A new report from the United Nations’ Food and Agriculture Organisation (FAO) is warning that climate change is expected to increase the intensity and frequency of droughts in the Caribbean. And it’s therefore urging countries of the region to enhance their capabilities to deal with this and other extreme weather- related challenges to ensure food security and hunger eradication.
The Caribbean already experiences drought-like events every year, with low water availability often impacting on agriculture and water resources, and a significant number of bush fires.
The region also experiences intense dry seasons particularly in years when El Niño climate events are present. The impacts of this are usually offset by the next wet season, but wet seasons often end early and dry seasons last longer with the result that annual rainfall is less than expected, the FAO noted.
“Drought ranks as the single most common cause of severe food shortages in developing countries, so this is a key issue for Caribbean food security”, said Deep Ford, FAO Regional Coordinator in the Caribbean.
The Caribbean region accounts for seven of the world’s top 36 waterstressed countries, while one of them, Barbados, is in the top 10. FAO defines countries like Barbados, Antigua and Barbuda, and St. Kitts and Nevis as water-scarce with less than 1,000 cubic metres (m3) of freshwater resources per capita.
The FAO said that with droughts becoming more seasonal in nature in the Caribbean, agriculture is the most likely sector to be impacted, with serious economic and social consequences.
Between 1970 and 2000, the region suffered direct and indirect losses estimated at between US $700 million and US $3.3 billion due to natural disasters associated with weather and climate events.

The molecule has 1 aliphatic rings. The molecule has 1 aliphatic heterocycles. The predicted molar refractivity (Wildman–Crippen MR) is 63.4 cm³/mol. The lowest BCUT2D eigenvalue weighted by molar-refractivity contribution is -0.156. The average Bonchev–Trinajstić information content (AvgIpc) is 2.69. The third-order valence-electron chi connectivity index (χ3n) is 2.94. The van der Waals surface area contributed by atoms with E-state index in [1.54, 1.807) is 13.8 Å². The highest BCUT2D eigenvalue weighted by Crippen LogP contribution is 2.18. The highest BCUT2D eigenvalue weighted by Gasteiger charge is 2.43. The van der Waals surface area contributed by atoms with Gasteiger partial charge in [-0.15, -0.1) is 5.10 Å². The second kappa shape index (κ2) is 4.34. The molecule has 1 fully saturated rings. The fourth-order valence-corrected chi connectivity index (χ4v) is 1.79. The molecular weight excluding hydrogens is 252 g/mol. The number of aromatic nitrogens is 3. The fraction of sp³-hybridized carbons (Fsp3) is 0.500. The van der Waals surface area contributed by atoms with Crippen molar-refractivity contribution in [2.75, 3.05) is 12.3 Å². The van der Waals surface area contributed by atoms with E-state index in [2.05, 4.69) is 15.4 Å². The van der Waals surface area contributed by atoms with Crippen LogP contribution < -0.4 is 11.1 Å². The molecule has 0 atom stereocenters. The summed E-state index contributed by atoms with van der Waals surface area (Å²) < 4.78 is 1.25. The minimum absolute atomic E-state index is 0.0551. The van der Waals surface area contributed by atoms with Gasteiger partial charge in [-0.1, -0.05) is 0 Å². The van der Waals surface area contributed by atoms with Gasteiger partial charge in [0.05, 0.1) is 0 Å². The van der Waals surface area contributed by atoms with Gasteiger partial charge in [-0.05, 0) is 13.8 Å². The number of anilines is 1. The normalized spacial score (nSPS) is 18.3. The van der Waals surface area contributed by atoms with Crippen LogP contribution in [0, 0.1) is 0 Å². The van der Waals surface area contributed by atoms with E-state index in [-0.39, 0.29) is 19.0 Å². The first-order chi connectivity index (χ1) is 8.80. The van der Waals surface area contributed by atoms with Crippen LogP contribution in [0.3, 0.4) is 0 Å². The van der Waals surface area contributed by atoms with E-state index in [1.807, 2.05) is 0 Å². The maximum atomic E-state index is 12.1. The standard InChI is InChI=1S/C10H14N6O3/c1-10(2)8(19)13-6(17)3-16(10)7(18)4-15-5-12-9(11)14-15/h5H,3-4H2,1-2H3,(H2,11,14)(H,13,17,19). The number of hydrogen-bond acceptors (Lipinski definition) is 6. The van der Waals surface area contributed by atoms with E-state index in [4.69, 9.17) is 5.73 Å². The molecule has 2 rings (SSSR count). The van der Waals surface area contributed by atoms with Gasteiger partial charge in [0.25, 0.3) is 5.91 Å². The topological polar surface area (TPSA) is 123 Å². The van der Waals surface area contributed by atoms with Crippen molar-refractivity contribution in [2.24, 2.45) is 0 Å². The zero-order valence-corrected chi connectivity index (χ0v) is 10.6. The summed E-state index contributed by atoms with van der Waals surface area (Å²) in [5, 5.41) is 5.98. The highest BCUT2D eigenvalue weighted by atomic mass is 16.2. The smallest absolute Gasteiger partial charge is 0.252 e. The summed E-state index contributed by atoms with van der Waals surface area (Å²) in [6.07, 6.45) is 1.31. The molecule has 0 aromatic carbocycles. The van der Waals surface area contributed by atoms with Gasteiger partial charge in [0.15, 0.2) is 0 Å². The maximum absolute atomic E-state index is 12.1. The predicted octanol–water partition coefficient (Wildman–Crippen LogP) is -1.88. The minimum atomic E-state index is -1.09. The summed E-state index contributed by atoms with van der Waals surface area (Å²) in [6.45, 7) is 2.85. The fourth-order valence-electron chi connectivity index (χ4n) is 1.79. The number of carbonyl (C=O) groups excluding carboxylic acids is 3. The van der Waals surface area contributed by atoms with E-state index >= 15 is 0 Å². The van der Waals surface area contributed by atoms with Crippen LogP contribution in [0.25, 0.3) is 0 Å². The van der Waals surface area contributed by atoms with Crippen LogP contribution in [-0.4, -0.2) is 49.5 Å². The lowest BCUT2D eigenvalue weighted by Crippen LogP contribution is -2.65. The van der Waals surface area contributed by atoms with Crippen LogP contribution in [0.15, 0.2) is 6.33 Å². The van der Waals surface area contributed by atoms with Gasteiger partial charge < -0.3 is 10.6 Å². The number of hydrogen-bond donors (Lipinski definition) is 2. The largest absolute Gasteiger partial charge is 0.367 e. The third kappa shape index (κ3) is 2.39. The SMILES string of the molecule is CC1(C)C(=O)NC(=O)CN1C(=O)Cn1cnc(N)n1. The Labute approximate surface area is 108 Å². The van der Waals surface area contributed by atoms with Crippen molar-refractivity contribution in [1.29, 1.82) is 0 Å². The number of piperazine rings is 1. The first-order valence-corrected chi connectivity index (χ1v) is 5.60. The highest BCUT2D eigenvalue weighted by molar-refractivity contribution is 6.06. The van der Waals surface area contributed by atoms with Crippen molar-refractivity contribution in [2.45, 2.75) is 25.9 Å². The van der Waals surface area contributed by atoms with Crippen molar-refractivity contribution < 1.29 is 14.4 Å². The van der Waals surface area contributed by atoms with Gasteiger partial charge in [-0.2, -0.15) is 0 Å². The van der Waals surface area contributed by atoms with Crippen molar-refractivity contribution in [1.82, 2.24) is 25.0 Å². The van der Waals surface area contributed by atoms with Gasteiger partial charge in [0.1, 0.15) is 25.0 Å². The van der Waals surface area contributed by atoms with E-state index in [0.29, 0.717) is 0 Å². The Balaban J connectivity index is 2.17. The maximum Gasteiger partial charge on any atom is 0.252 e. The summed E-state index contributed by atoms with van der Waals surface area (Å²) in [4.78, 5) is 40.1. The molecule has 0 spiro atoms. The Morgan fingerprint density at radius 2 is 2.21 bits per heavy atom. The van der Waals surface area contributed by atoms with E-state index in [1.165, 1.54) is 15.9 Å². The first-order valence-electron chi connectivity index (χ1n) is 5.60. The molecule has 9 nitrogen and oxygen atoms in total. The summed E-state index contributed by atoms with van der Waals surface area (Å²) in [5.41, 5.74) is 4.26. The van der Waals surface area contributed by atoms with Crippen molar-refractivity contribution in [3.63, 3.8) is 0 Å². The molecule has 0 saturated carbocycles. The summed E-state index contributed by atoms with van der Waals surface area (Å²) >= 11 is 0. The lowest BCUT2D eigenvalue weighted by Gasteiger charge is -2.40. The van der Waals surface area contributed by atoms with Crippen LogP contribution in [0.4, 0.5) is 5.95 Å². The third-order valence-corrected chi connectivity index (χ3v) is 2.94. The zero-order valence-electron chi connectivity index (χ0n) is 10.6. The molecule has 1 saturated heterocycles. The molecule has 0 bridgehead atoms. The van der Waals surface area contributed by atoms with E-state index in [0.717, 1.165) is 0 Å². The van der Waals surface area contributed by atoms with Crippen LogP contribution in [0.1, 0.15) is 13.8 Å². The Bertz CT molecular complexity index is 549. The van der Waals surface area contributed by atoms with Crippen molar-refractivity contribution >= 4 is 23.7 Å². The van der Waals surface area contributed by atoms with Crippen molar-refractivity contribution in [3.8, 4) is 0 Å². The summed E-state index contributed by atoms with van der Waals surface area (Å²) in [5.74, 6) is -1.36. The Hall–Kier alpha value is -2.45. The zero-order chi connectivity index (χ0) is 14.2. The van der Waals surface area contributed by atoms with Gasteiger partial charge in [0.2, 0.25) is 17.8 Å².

But the FAO pointed out that so far, the region has focused mainly on floods and storms, and it currently lacks effective governance, expertise and financial resources to deal effectively with drought issues.
“It also has poor national coordination, policy-making and planning in place. While many regional and national programmes have developed responses to build resilience against the impacts of drought, too many of these are still only in a drafting phase, or are poorly implemented and in need of review,” it noted.
The FAO report noted how the severity of the 2009-2010 drought – the worst in over 40 years – served as an alarm bell for the Caribbean.
“The event forced the region to consider, particularly in light of climate change projections, the need to introduce more strategic planning and management measures to avert the potential disaster that would result by end of the century from a drier Caribbean region,” it said.
Three significant frameworks for drought management in the region have been put into place: the Comprehensive Disaster Management Strategic Framework, the Caribbean Community Caricom Regional Framework for Achieving Development Resilient to Climate Change: 2011-2021, and the Jagdeo Initiative. In addition, the Caribbean Drought and Precipitation Monitoring Network (CDPMN) was also established in 2009.
However, the most pressing need is for countries to develop strong national initiatives, the FAO said. According to the report, policy-making and planning related to drought is hindered by weak governance, lack of finance and poorly coordinated land management.
“These can be overcome by strong political will that encourages participation in policy and planning processes by all actors in the social strata, enabling the sustainable development of water supplies to face the upcoming challenges,” Ford advised.